The Human Genre Project

Primate Center, Duke University

“In their native Madagascar, aye-aye are considered bad luck, and villagers hunt them down whenever possible. Legend has it that if an aye-aye points its bony third finger at you, you will die soon.”—Science News, Apr. 1992

“An aye-aye, one of the world’s least-known primates and among its strangest, clung to a coconut frond three feet away. [. . . T]he aye-aye stared at him for a few minutes, as if curious about a fellow primate, before nonchalantly disappearing back into the night.”—BioScience, Nov. 1993


The guide shushes us at the edge. Beyond
fluorescence, the simulated night stirs;
calibrates a prosimian ear; draws near.

A long index finger, toothpick bone,
wanders—with an ant antenna’s deliberate
tap, or an inchworm’s nudging measure—

a scruff of coconut. And when the aye-aye
finds the nut’s fontanel, the soft eye,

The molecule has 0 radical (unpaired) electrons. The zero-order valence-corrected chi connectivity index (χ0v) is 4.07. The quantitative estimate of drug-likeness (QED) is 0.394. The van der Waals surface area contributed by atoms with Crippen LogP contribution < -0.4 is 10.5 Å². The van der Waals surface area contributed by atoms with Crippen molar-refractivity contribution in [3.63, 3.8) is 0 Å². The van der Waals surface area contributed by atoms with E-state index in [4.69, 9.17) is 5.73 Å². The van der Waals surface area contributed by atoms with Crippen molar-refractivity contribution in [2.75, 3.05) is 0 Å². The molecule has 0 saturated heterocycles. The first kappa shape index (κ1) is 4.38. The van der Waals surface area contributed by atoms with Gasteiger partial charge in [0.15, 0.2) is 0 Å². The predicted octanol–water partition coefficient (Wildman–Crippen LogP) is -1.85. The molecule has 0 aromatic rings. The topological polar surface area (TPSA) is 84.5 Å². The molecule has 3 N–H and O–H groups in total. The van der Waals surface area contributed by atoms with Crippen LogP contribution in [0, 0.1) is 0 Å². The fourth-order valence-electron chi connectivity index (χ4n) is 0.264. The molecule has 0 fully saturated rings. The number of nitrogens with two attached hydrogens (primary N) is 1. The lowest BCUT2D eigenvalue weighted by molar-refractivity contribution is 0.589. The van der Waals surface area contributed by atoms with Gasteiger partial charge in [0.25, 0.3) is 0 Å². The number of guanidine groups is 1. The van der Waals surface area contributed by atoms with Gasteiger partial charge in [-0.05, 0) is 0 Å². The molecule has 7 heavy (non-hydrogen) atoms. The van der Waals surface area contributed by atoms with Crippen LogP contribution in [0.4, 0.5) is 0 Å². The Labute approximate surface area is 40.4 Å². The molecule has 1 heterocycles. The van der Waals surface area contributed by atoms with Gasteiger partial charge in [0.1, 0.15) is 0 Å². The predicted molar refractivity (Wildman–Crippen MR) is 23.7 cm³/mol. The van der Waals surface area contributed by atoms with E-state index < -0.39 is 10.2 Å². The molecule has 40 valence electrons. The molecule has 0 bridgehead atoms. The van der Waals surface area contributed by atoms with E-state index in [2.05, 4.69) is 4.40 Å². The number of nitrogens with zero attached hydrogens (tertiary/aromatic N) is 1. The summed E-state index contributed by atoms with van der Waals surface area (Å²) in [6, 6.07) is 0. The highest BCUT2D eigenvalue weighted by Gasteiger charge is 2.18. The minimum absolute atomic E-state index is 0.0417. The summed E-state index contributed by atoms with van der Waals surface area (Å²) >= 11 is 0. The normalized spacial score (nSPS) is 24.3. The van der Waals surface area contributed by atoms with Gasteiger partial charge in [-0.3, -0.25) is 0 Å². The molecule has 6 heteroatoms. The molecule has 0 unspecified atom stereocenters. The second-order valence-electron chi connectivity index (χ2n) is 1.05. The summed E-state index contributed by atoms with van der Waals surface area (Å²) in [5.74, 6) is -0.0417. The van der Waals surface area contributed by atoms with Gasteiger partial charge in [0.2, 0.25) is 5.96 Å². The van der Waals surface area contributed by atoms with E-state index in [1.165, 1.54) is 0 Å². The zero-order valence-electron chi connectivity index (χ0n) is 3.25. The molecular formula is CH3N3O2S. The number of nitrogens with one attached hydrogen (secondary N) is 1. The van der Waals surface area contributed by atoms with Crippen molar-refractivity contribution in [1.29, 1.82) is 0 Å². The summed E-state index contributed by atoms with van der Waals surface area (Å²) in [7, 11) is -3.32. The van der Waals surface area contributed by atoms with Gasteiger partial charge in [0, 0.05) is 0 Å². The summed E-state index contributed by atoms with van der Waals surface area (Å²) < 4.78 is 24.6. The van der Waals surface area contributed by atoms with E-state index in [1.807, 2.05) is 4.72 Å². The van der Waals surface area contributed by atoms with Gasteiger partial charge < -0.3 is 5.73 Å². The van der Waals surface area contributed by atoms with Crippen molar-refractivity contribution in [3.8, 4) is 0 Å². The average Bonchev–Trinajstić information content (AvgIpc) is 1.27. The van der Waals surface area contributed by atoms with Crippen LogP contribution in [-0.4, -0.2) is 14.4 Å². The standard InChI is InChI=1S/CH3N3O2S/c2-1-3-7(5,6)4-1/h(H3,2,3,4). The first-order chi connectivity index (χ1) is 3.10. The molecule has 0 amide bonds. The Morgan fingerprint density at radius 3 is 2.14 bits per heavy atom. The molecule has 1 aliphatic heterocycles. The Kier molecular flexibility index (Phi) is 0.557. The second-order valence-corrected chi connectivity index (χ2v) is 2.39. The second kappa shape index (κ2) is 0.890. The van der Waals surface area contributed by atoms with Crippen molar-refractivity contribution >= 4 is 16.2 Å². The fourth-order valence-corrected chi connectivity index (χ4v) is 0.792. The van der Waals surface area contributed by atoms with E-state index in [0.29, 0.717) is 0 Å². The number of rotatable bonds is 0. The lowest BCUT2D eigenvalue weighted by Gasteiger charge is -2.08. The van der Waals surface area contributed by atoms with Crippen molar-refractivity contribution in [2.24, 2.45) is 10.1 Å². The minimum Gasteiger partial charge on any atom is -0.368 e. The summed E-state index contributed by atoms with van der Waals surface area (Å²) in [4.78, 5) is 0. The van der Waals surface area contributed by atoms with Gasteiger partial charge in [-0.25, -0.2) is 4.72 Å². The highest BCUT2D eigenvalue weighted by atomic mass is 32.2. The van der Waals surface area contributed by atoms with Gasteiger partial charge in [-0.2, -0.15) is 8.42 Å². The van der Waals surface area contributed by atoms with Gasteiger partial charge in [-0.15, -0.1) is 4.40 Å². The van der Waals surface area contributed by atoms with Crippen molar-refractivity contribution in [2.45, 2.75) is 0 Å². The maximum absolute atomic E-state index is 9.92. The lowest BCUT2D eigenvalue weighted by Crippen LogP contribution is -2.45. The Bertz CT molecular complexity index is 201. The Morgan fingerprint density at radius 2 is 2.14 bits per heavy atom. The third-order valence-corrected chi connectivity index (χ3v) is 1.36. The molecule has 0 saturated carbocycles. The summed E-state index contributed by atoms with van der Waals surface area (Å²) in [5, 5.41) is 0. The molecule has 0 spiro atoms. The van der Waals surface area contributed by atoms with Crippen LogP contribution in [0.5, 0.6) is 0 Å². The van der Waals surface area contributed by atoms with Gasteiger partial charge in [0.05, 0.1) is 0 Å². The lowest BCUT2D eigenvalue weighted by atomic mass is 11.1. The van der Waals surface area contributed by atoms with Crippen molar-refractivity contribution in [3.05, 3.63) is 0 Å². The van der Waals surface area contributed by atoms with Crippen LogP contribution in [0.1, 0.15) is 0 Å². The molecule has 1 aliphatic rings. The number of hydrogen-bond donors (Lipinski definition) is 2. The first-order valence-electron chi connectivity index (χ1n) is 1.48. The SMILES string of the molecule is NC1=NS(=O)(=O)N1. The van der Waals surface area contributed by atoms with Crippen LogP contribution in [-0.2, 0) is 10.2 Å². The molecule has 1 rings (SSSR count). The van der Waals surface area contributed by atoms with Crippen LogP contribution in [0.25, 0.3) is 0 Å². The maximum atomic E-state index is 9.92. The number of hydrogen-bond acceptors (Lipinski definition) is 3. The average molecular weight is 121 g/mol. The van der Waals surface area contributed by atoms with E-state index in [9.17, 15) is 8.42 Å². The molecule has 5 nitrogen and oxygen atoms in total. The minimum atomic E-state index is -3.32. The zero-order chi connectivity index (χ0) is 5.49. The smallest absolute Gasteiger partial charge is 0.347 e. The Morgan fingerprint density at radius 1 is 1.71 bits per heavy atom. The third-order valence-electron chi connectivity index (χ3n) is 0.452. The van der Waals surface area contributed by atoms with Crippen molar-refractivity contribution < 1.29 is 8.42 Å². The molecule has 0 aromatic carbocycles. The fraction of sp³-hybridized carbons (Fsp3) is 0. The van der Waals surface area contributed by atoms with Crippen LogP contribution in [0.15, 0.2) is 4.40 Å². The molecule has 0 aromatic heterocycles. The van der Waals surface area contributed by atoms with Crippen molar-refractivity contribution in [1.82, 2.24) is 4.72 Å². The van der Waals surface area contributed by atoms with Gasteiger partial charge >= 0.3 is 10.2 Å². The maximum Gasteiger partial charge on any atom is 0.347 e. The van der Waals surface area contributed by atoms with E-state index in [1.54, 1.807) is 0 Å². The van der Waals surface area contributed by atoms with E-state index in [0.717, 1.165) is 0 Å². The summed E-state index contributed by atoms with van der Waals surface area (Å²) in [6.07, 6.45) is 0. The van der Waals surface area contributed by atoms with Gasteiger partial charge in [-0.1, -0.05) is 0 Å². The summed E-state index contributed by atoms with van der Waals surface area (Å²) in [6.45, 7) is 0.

he bores a hole to extract the insides.

He peers at us from the dark. We’re
gripped in silence as he spoons up finger-full
by finger-full until—intact, hollow-skulled—

the dropped husk’s thud breaks the spell.
We blink; stretch—emergent, peripheral—
What light originates—


What light originates at this center
troubles our most rational
irrational selves, and our jigsawed

dreams are not clean of history.
At night, what startles us awake
is the wrong of a wrong number.

Test or accident? Today, how many
of the sequences we squint over
will we find mis-stamped

or illegible? This matter of fact
is hard shell, dry seeds,
scant hint of meat or milk.

If you pick it up and shake it,
you can hear the organ
grind, and dance to the little bells.

Laura-Gray Street